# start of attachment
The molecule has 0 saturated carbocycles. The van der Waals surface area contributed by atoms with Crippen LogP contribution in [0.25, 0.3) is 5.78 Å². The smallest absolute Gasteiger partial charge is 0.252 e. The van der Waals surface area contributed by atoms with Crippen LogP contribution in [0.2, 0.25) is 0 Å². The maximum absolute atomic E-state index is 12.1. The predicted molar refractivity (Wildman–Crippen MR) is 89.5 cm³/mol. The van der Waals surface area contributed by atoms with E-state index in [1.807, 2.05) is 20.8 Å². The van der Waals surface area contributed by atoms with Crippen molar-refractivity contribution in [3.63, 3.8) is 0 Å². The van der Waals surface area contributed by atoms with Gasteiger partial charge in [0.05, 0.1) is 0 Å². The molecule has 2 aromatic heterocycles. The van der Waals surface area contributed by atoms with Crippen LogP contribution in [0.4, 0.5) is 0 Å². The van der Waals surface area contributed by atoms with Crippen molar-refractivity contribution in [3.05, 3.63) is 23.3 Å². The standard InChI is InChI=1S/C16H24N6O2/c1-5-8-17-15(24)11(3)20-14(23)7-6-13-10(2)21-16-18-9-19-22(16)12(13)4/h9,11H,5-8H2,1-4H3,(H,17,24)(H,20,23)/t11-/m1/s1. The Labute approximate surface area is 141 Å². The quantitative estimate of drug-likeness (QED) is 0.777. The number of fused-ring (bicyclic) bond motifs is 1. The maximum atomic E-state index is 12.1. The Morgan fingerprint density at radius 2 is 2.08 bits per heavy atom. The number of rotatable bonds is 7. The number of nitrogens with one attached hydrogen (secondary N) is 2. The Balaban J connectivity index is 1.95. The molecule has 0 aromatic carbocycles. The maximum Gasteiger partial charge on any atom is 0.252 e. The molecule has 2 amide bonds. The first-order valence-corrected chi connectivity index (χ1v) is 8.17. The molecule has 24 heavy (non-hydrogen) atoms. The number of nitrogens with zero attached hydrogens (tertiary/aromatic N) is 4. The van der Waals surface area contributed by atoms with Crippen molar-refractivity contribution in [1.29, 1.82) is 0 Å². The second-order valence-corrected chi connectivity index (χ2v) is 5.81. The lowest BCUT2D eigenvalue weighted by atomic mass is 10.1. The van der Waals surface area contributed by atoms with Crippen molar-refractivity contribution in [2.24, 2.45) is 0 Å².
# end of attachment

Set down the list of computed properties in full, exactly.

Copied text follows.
The molecule has 0 saturated carbocycles. The van der Waals surface area contributed by atoms with Crippen LogP contribution in [0.25, 0.3) is 5.78 Å². The smallest absolute Gasteiger partial charge is 0.252 e. The van der Waals surface area contributed by atoms with Crippen LogP contribution in [0.2, 0.25) is 0 Å². The maximum absolute atomic E-state index is 12.1. The predicted molar refractivity (Wildman–Crippen MR) is 89.5 cm³/mol. The van der Waals surface area contributed by atoms with E-state index in [1.807, 2.05) is 20.8 Å². The van der Waals surface area contributed by atoms with Crippen molar-refractivity contribution in [3.63, 3.8) is 0 Å². The van der Waals surface area contributed by atoms with Gasteiger partial charge in [0.05, 0.1) is 0 Å². The molecule has 2 aromatic heterocycles. The van der Waals surface area contributed by atoms with Crippen LogP contribution in [0.4, 0.5) is 0 Å². The van der Waals surface area contributed by atoms with Crippen molar-refractivity contribution in [3.05, 3.63) is 23.3 Å². The standard InChI is InChI=1S/C16H24N6O2/c1-5-8-17-15(24)11(3)20-14(23)7-6-13-10(2)21-16-18-9-19-22(16)12(13)4/h9,11H,5-8H2,1-4H3,(H,17,24)(H,20,23)/t11-/m1/s1. The Labute approximate surface area is 141 Å². The quantitative estimate of drug-likeness (QED) is 0.777. The number of fused-ring (bicyclic) bond motifs is 1. The maximum atomic E-state index is 12.1. The Morgan fingerprint density at radius 2 is 2.08 bits per heavy atom. The number of rotatable bonds is 7. The number of nitrogens with one attached hydrogen (secondary N) is 2. The Balaban J connectivity index is 1.95. The molecule has 0 aromatic carbocycles. The maximum Gasteiger partial charge on any atom is 0.252 e. The molecule has 2 amide bonds. The first-order valence-corrected chi connectivity index (χ1v) is 8.17. The molecule has 24 heavy (non-hydrogen) atoms. The number of nitrogens with zero attached hydrogens (tertiary/aromatic N) is 4. The van der Waals surface area contributed by atoms with Crippen molar-refractivity contribution in [1.29, 1.82) is 0 Å². The second-order valence-corrected chi connectivity index (χ2v) is 5.81. The lowest BCUT2D eigenvalue weighted by atomic mass is 10.1. The van der Waals surface area contributed by atoms with Crippen molar-refractivity contribution in [2.24, 2.45) is 0 Å².